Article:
US Secretary of Defense Mattis has ordered a complete review of both the F-35 program and the program to replace the current Boeing VC-25 aircraft in their role as Air Force One. The review of the F-35 is to include a comparison with the F-18 Super Hornet.
The announcement should come as no surprise, given president Trumps recent criticism of both programs. Even before his inauguration on 20 January, Trump said F-35 costs are out of control while at the same time he asked Boeing to come up with the F-18 Super Hornet as a reasonably priced alternative.
For the F-35, a recent DOT&E report by the Pentagon’s own watchdog is an excellent starting point. That report mentions plenty of delays in F-35 development and testing.
It remains uncertain what the outcome of both reviews could be. Chances of the program being cancelled are close to zero given the program’s strategic and economic importance. However, the naval F-35C version may be under threat. The DOT&E mentions persistent problems in this version specifically.
In a response, Lockheed Martin said it ‘stands ready’ to support the review. Earlier, both Lockheed Martin and Boeing promised to keep costs down. This fresh review will put even more pressure on both manufacturers to actually make up on that promise.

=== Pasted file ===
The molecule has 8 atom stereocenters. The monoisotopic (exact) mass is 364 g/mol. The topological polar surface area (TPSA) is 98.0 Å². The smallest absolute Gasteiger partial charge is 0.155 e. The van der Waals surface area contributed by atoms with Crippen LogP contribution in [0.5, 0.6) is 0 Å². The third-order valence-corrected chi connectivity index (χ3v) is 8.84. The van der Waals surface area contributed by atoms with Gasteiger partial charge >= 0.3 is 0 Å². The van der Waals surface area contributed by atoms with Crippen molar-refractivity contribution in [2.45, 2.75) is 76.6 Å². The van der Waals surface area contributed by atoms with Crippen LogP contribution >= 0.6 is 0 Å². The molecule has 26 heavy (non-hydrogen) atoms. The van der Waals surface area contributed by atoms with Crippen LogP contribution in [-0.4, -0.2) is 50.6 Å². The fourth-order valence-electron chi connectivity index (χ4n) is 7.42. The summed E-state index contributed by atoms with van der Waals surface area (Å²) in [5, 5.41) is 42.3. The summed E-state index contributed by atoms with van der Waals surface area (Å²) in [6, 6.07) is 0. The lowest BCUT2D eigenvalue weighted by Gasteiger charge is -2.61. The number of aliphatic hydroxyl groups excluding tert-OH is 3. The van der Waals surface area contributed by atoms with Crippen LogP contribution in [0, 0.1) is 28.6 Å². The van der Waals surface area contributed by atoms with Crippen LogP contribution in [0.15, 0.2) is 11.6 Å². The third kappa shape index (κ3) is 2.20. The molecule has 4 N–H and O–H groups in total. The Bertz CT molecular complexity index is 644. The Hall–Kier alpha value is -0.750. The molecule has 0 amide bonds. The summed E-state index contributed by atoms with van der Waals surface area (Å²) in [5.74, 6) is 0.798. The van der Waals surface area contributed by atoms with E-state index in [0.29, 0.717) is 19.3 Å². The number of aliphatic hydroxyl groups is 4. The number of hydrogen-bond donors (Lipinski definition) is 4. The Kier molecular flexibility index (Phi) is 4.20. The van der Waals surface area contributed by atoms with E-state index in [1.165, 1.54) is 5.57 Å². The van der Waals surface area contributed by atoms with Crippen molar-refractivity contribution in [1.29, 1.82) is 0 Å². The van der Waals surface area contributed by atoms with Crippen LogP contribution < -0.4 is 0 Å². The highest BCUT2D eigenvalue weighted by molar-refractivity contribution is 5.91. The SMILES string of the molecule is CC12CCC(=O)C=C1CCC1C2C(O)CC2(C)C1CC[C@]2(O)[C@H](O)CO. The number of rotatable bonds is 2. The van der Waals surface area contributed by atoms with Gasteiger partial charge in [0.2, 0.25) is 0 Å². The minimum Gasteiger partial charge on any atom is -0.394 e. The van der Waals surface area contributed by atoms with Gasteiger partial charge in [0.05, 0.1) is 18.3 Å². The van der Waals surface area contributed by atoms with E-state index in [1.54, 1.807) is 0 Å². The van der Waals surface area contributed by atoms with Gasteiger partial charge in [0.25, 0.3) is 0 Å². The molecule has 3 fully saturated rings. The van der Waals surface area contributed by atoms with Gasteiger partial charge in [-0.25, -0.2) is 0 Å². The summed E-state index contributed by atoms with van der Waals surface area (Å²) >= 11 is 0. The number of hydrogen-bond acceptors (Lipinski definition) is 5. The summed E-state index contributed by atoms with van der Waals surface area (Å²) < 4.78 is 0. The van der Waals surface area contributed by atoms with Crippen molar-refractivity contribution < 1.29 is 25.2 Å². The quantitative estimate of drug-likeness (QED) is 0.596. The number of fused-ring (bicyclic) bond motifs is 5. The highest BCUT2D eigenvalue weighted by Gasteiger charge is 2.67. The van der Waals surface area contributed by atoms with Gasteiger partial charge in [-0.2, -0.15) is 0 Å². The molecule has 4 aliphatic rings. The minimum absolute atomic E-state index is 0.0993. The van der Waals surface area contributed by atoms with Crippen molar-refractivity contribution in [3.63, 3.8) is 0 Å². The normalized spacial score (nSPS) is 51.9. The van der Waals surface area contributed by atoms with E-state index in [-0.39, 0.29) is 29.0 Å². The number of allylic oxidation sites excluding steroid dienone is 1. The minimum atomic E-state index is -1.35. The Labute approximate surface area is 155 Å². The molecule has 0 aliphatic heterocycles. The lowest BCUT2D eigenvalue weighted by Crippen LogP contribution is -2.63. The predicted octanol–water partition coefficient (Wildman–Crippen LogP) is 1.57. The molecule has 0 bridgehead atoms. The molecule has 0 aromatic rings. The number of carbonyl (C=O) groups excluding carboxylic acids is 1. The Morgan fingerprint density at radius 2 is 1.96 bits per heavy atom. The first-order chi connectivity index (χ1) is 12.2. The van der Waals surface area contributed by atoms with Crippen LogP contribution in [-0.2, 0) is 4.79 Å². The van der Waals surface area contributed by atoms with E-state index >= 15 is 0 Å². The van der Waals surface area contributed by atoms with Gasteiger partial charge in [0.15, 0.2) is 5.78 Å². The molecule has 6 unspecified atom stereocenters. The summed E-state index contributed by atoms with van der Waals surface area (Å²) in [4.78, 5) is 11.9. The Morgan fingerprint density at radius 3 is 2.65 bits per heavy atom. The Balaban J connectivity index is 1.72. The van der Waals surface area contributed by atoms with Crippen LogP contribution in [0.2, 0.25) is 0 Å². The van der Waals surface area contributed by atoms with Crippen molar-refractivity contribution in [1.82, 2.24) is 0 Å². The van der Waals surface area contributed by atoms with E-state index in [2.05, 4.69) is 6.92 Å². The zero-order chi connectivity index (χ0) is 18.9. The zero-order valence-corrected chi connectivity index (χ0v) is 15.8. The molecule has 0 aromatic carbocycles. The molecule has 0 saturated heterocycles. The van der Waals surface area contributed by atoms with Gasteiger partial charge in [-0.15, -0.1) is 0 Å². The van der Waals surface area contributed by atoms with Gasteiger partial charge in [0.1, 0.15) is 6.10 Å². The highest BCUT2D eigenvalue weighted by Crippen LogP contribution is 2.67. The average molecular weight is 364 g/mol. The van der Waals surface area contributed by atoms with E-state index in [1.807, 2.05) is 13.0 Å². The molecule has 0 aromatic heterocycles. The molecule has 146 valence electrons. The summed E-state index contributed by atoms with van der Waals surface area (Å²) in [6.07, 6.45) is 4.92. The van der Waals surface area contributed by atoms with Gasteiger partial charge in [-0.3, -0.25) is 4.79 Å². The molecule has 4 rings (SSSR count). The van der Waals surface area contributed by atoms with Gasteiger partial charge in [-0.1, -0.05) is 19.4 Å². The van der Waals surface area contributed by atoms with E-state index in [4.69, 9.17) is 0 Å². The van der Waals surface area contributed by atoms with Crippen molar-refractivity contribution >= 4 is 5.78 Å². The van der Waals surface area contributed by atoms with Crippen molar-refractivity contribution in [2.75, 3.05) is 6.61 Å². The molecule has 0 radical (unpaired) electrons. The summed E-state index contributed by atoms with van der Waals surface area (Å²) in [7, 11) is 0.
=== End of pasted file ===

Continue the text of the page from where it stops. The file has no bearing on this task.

Raytheon and Leonardo on Wednesday 25 January announced they will not jointly compete in the US Air Force Advanced Pilot Training program, known as the T-X program. Their joint entry, the T-100 Integrated Air Training System, will therefore not enter in a competition to replace hundreds of US Air Force T-38 Talons.
“In February 2016, Raytheon and Leonardo announced their intent to team on the T-X pursuit. While we remain confident that the T-100 is a strong solution, our companies were unable to reach a business agreement that is in the best interest of the US Air Force,” said a statement released by Raytheon. “Consequently, Raytheon and Leonardo will not jointly pursue the T-X competition.”
Leonardo states it is ‘evaluating how to leverage on the strong capabilities and potential of the T-100, in the best interest of the US Air Force’. The Italian manufacturer and Raytheon formally announced their intention to compete in the T-X program in February 2016, after Leonardo earlier tried to partner up with General Dynamics.